At the time of writing (and for many years) the UK government advise against all but essential travel to Jammu and Kashmir other than Ladakh. Ladakh in the eastern corner of Jammu and Kashmir is India’s most remote and sparsely populated region. It is in a high altitude snow desert surrounded by the Karakoram and Great Himalayas ranges. Ladakh borders Tibet and it is so strongly influenced by the Tibetan culture that it is sometimes called ‘Little Tibet’ or ‘the last Shangri-La’. It is one of the last enclaves of Mahayana Buddhism in South Asia. Since the Chinese authorities closed the border with Tibet, Ladakh has lost its strategic position on what was once an important trade route. Tourism is now one of its main sources of income.


Leh is the largest town in Ladakh and was the capital of the Himalayan Kingdom of Ladakh before the state of Jammu and Kashmir. It has medieval streets and bustling bazaars. The town is dominated by the huge and now derelict Leh Palace, former home of the royal family. Other places of interest include the Shanti Stupa, temples and monasteries. The bazaars of Leh are a good place to purchase Pashmina shawls and the beautiful Ladakhi wooden handicrafts. The Pangong Lake east of Leh is perhaps one of the most amazing lakes in Asia as it changes colour 4 or 5 times a day.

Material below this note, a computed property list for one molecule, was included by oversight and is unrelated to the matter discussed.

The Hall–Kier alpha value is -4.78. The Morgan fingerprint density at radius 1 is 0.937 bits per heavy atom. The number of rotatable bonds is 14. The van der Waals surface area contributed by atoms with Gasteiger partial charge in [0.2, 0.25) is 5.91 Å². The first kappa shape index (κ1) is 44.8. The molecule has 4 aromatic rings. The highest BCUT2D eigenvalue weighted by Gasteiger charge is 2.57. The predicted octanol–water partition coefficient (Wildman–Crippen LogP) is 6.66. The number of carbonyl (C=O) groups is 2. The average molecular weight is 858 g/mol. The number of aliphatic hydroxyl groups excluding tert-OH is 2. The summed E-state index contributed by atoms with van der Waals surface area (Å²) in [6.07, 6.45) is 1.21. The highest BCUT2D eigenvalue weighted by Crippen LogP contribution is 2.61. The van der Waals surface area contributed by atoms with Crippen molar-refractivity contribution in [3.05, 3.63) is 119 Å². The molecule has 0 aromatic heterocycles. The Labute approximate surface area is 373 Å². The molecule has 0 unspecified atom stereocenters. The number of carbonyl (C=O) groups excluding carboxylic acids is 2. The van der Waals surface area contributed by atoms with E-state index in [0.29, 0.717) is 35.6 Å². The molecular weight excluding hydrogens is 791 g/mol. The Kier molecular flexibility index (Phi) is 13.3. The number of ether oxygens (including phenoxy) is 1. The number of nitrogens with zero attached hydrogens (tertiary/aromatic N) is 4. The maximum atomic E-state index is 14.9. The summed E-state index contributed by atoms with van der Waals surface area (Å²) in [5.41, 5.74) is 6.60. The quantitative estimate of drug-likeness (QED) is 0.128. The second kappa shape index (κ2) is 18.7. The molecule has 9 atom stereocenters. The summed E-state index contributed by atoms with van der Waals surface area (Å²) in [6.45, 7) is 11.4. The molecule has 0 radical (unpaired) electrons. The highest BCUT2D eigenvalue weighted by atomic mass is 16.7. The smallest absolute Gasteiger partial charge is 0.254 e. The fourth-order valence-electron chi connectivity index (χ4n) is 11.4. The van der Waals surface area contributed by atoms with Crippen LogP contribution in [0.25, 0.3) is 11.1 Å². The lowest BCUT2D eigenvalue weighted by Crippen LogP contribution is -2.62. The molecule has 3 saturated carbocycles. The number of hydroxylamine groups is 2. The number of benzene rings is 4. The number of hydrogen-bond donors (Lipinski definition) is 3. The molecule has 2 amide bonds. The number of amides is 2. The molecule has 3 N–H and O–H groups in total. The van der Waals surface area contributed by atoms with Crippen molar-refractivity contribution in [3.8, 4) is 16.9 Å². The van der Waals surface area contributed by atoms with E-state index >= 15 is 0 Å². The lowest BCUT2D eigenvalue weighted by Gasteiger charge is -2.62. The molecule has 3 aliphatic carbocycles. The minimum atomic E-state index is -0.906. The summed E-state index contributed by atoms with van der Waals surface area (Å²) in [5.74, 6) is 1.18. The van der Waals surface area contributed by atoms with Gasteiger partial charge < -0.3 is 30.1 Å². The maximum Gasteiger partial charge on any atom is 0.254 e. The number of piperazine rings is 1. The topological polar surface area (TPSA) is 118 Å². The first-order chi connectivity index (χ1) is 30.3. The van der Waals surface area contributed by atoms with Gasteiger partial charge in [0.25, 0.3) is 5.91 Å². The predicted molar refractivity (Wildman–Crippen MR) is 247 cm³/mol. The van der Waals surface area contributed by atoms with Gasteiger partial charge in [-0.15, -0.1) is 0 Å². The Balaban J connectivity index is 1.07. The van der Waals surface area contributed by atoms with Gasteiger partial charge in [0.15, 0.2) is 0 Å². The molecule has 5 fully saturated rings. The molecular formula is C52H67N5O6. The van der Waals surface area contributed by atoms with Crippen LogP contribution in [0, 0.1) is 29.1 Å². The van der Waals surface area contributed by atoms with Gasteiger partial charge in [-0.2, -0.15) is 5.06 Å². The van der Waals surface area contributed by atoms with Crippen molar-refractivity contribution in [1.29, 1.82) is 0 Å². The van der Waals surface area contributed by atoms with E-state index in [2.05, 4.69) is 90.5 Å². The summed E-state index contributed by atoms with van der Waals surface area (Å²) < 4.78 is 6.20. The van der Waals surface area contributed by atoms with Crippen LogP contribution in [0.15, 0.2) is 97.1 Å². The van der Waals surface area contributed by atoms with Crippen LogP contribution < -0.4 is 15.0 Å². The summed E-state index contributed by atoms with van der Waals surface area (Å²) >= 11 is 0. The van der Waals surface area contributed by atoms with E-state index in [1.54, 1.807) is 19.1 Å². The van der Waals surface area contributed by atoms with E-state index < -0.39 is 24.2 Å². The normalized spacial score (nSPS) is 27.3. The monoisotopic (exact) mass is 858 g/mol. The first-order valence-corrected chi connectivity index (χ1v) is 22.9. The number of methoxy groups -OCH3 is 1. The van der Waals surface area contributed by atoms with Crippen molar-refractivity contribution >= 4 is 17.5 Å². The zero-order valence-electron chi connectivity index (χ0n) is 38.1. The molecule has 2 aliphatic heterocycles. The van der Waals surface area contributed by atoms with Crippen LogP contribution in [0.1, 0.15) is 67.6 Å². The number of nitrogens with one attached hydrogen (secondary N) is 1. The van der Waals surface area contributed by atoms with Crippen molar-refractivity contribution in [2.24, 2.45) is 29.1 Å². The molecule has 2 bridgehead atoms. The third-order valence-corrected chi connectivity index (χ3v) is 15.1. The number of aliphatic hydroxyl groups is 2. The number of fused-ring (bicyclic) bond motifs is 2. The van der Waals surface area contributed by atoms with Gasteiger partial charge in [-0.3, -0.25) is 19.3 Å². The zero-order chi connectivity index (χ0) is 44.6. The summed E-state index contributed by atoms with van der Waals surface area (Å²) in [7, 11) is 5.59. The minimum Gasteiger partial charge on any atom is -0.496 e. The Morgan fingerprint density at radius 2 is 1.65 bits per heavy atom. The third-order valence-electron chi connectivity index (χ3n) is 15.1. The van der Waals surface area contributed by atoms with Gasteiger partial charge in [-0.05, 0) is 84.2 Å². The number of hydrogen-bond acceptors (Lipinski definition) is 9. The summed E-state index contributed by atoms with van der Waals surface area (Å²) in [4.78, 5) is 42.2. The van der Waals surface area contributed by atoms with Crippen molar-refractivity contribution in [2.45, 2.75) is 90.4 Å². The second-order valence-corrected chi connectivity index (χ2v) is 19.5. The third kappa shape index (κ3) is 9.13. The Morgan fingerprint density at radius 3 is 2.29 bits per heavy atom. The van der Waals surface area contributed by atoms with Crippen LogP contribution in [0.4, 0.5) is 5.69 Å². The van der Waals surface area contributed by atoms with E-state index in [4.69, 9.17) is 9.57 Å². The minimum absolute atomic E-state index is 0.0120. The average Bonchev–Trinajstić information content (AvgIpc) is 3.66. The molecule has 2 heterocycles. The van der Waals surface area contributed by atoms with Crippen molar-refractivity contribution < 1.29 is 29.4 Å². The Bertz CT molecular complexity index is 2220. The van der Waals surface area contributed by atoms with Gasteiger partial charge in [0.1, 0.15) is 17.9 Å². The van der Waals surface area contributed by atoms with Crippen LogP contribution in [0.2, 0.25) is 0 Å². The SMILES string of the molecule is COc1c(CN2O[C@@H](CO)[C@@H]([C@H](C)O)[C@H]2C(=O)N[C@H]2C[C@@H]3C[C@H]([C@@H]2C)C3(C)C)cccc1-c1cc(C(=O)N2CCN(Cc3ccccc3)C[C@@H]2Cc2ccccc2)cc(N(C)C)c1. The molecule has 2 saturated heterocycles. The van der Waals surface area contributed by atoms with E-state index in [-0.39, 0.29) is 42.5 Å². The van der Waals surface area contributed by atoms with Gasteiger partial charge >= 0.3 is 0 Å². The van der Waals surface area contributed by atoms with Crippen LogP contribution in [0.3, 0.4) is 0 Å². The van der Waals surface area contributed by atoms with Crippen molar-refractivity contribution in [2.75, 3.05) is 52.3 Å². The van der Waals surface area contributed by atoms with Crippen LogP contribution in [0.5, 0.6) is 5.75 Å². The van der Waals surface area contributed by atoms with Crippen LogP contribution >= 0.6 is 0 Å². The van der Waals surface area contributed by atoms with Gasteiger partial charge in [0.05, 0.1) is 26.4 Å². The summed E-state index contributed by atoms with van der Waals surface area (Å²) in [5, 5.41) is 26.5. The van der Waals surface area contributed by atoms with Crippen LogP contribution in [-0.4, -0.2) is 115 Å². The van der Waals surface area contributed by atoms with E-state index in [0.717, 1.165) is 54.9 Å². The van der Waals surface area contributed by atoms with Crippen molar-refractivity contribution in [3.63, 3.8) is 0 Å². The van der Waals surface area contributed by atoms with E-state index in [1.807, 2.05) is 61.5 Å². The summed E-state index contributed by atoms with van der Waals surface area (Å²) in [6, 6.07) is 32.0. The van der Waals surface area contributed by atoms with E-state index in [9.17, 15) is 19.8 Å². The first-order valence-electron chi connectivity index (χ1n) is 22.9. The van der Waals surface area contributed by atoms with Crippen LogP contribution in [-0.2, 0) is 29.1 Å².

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This is one of the most well known and beautiful trekking bases in Ladakh. Within the area is Lamayuru village with its lunar landscapes and an 11th century monastery. Other monasteries in the area include Rizong and Likir.

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Nubra Valley

This valley formed by the Shyok and Nubra Rivers is 150 km north of Leh and separates Ladakh and the Karakoram Ranges. The valley altitude is around 3,000 km. Access is often via the Khardongia Pass – the world’s highest driveable pass (Guinness Book of World Records)

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